All over the world, national government entities and development groups have been investing in ecosystem restoration. While their efforts may be laudable, writes Richard Coniff for Yale Environment 360, the actual results are often not so positive. With multiple studies summarizing the failure of restored ecosystems to “match the performance of natural systems” or even “meet their own minimal performance targets,” scientists are looking towards new methodologies and partnerships to “fix” some of the world’s most ailing ecosystems.
The newest solution is to create “designed experiments,” which Conniff defines as “experiments designed by ecologists and incorporated into development and landscape restoration projects to test which alternative approaches work best.” The beauty of this methodology is it allows progress to be made on the “project at hand,” while simultaneously providing “a scientific basis for making subsequent projects more successful.”
This sounds like a good idea in theory, but what does it mean in practice? Take what seems like a simple project – tree planting in New York City. The goal is to plant trees covering nearly 2,000 city acres; however, the trees have to survive, and doing so in a city setting is not as simple as it may sound. Which species are most suited for city life? For crowding? For parks or street corners? With or without compost?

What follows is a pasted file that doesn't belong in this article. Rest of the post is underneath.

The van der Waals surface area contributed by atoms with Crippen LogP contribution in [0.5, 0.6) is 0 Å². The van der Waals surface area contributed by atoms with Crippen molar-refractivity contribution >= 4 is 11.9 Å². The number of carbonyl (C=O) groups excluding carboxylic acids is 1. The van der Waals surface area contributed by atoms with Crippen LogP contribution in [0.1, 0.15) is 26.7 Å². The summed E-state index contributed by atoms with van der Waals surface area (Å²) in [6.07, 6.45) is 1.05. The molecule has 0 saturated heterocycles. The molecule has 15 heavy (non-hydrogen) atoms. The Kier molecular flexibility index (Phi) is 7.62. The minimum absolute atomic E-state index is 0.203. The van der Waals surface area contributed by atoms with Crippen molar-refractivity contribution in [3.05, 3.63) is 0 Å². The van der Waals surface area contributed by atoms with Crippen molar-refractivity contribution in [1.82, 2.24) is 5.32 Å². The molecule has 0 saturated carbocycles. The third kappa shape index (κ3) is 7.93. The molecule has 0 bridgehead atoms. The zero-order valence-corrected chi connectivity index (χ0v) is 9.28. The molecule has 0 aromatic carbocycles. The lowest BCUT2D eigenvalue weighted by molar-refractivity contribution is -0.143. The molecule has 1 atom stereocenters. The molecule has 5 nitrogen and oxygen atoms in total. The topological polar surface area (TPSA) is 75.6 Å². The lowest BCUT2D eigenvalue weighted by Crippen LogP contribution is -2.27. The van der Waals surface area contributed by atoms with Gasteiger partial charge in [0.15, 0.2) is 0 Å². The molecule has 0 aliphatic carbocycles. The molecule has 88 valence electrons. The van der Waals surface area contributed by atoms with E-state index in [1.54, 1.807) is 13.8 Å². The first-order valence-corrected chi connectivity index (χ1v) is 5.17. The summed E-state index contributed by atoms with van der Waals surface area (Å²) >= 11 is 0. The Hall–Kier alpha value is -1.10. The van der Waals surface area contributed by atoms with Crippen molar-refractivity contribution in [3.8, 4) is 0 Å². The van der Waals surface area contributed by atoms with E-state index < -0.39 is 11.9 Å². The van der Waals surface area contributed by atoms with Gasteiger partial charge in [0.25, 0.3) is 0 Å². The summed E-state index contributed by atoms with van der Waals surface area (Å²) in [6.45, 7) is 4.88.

To answer these questions, Alexander Felson, a Yale urban ecologist and landscape architect, devised different study plots in the initial phases of the project to provide an ongoing source of data as New York trees are continually planted. As he publishes his findings, cities that would like to replicate the tree planting initiative will have a better understanding of what works and what doesn’t. Though the project is only a few years old, they have already discovered some useful results: “competition from shrubs will actually make [trees] grow faster, not slower. Some trees, like basswood, do better in more diverse plantings; others, like oaks, prefer less diversity. Compost doesn’t seem to make a difference for the first two years but kicks in during year three.” All these findings will be helpful as the city continues to invest in trees as green infrastructure.
Designed experiments are not merely an American venture. In China, Kongjian Yu tests pond depth and size in Qiaoyuan Wetland Park, “a naturalized landscape of ponds, grasses, and reeds” which restored “a 54-acre forming shooting range that had become an illegal dumping ground.” As he uncovers data on which pond design is best for improving water quality, he can incorporate this information into changes in the Qiaoyuan Wetland Park as well as future wetland park restoration projects.
As we move forward, restoration will become even more critical to local ecosystem health as well as mitigating global climate change. If each project incorporates some element of a designed experiment, our knowledge base could rapidly expand, and thus each restoration project could improve upon itself in addition to being more successful than the iterations that came before it.